Just three weeks ago, grazier Andrew Peterson was considering trucking the final cattle in his herd away from his dusty property in western Queensland.
Graziers say recent rainfall may spell the end of outback Queensland’s decade-long drought
The drought status has been lifted in three shires but 44.9 per cent of the state is still officially drought declared
Experts believe it will take more than a few good seasons to end the big dry
The cattle station he managed in Blackall, about 12 hours’ drive from Brisbane, had been in drought for almost a decade and there was no feed left for the stock.
And then the rains came.
“Everything was so parched, so the rain is a godsend for all the livestock and community in general.”
Mr Peterson has recorded 382mm of rain – nearly his entire annual average – in just a matter of weeks.
It has transformed the property in the heart of the outback from dusty brown paddocks to seas of lush green.
And it has sparked hope the region’s big dry could finally be coming to an end.
‘Not out of the woods yet’
Large parts of western Queensland have recorded some of their wettest months on record this year, with some properties receiving between 200-300mm in 24-hour periods.
It’s a huge turnaround for a region that’s been largely drought declared since 2013.
The consistently good conditions have triggered the lifting of drought declarations in three key shires – including Flinders, Quilpie and Murweh.
It means only 44.9 per cent of the state is officially declared drought – down from 61.1 per cent this time last year.
While many are delighted with the turn of events, others such as livestock management consultant Désirée Jackson are more cautious.
“I don’t think we’re out of the woods,” she said.
Ms Jackson has been working on the land for decades and said while the deluge had been a blessing for some, it may have come too late in the season for others.
“It’s come at a time that’s usually beyond the end of our best growing season for tropical grasses,” she said.
“While it appears that there’s a lot of bulk in the pasture, once the feed starts to dry off, I think that’s when people will take stock of how much feed will carry them through to the end of the year.”
She was cautiously optimistic but believed it would take more than a few good seasons to call an end to the dry spell.
“We tend to put our rose-coloured glasses on when we see a body of green feed but there are a lot of species that stock wouldn’t choose to graze, particularly after coming out of extended drought,” she said.
From brown to ’emerald green’
It’s sunrise on Wendy Sheehan’s Quilpie property and her boots are soaked with mud as she loads hundreds of sheep bound for NSW in the drizzling rain.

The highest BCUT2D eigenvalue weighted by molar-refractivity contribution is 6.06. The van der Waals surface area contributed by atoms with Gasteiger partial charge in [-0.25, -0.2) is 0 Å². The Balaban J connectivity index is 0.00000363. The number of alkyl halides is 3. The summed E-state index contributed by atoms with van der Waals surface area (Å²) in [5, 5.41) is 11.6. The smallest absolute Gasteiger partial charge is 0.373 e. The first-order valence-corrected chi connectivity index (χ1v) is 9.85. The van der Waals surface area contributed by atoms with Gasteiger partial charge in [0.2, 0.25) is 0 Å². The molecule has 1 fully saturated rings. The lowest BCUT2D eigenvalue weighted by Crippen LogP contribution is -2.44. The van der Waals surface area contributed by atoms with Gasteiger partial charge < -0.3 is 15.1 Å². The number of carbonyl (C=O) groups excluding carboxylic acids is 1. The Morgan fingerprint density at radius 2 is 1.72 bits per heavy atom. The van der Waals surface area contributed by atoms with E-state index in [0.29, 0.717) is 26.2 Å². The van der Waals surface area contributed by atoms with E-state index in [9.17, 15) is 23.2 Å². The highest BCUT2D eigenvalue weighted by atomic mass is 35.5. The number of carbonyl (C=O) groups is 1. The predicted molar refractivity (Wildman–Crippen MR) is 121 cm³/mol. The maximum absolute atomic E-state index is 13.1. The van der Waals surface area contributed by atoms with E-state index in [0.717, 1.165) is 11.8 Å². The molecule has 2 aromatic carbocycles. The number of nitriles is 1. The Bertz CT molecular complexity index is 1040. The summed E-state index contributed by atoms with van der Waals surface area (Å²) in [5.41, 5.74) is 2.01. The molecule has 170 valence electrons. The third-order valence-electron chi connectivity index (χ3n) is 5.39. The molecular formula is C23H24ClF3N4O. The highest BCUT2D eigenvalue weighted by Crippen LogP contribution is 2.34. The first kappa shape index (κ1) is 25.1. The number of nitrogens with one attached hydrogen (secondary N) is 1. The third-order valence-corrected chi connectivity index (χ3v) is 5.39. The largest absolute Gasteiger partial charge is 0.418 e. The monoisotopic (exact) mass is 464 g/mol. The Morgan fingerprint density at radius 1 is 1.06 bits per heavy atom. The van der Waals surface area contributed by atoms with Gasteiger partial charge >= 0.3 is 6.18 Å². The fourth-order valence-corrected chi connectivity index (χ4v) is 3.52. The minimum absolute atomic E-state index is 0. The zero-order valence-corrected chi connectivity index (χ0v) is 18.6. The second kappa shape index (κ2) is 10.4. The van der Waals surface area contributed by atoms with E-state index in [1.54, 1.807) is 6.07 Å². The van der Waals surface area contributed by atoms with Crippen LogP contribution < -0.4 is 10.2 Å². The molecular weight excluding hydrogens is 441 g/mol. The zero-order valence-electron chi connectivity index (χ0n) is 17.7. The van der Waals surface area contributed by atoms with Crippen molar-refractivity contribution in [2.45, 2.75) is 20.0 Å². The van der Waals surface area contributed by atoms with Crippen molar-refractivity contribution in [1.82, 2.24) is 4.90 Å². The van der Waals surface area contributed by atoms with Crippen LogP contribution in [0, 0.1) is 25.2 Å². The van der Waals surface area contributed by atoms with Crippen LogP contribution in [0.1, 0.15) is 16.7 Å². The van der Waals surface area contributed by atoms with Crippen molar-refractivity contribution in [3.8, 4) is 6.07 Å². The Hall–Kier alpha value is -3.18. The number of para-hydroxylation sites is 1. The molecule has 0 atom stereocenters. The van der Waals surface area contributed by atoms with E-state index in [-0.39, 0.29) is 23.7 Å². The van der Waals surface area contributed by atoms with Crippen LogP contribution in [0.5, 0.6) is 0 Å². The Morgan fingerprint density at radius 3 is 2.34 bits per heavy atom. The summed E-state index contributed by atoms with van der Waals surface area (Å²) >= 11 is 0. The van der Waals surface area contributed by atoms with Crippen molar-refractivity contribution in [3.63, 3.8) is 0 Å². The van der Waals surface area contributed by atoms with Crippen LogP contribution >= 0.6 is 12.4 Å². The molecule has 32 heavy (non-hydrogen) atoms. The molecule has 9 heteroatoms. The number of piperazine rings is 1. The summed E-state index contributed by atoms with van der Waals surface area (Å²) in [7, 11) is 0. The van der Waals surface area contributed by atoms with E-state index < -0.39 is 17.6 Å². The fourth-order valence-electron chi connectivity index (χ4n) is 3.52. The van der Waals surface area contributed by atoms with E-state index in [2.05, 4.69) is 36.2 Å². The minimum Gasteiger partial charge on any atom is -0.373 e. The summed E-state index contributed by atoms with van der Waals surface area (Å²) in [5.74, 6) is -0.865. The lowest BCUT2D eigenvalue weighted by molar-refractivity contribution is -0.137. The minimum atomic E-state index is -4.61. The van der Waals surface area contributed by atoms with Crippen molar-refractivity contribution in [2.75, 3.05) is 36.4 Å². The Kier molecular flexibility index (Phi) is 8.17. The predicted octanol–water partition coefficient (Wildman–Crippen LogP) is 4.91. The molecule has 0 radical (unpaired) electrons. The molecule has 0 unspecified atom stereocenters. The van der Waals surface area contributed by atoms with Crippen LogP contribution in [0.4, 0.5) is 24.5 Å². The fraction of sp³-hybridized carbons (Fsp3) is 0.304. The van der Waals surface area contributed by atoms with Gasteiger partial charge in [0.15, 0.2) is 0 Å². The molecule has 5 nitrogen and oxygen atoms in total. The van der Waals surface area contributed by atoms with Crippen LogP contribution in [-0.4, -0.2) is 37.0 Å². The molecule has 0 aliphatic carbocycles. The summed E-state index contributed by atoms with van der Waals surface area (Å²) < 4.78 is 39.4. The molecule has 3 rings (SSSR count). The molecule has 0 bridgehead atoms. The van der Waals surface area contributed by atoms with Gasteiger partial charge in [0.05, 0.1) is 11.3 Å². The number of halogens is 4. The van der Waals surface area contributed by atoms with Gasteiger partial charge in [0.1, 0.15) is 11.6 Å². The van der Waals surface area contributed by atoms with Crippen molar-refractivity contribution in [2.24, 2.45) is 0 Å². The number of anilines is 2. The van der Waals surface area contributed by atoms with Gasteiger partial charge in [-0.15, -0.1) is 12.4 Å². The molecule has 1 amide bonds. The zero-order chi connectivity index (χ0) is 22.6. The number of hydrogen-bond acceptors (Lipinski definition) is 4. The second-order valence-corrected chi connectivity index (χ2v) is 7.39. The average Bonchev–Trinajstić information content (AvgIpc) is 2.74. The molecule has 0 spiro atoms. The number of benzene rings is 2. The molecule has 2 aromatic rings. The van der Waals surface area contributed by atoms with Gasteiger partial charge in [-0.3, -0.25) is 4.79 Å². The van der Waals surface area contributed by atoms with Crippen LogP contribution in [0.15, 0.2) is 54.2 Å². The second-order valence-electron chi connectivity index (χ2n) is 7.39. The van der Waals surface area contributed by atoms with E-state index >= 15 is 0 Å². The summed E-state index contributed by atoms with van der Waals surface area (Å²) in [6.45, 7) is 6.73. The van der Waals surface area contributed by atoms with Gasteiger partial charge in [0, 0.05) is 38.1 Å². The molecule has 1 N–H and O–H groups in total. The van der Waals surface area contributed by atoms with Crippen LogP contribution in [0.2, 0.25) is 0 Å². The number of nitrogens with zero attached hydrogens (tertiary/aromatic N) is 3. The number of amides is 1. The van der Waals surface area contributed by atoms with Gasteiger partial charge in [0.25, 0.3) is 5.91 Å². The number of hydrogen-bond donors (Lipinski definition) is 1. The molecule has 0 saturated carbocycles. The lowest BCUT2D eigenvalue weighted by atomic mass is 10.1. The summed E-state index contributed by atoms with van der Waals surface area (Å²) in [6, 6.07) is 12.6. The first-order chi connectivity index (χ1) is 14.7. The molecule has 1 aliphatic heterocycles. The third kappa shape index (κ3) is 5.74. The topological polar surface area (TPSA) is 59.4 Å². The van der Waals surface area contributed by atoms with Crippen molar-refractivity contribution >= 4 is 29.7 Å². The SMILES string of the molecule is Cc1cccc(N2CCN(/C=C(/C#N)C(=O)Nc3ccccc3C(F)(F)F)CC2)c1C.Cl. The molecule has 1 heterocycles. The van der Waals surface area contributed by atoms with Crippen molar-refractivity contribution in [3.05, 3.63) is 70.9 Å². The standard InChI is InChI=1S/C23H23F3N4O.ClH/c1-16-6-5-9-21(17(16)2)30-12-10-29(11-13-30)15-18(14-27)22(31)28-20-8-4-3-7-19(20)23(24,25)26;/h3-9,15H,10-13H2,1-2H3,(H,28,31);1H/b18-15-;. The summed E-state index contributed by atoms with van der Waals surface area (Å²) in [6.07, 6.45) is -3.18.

Three years ago, her paddocks were cracked and barren dust bowls.
Now dust has turned to mud and there’s feed for her stock to eat.
More than 80mm of rain was recorded at the fourth-generation grazier’s property over the past several weeks.
She’s now full of optimism.
“Markets are the highest they’ve probably ever been historically, costs are also right up there, but people have got feed in the paddocks,” she said.
It’s a massive change for the remote sheep and cattle station, which until recently had been in the midst of a nine-year drought.
She’s been taking photos of her property to document the big dry and said the transformation had been incredible
“It started off as very dusty and brown,” she said.
“Then you get that really emerald green on the ground after it rained.”
The seasons have been so good, Ms Sheehan is confident enough to make a bold statement.
“Your season is only as good as your next rainfall, so technically speaking the effects of the drought can carry on.
“But the last couple of years have been pretty good for us.”
However, up the road, cattle and goat grazier Stephen Tully is unsure.
He said rainfall had been variable across the region and he was concerned the lifting of drought statuses – which allow graziers to apply for financial assistance — so “early on” could cause problems for those still struggling.
“I was shaking my head,” he said.
“The further away you move to the south of Quilpie, they didn’t have a great year last year and I don’t think it’s that great this year.”
‘Sky’s the limit’
While Mr Peterson’s morale has boosted in recent weeks, drought still has a firm grip on his Blackall property.
He thinks it will take some time before the scars of the big dry will be forgotten.
“With us spending so much money keeping our herd alive over the past six to 10 years, funds are depleted.
“We’ve got to be cautious. He might turn the tap off and we might not get anymore rain for the rest of the year. You don’t know.”
He is hopeful better days are ahead and thinks the change could start to start younger generations back to the land.
“And if we can get some normality back and rainfall at the right times of the year, sky’s the limit.”
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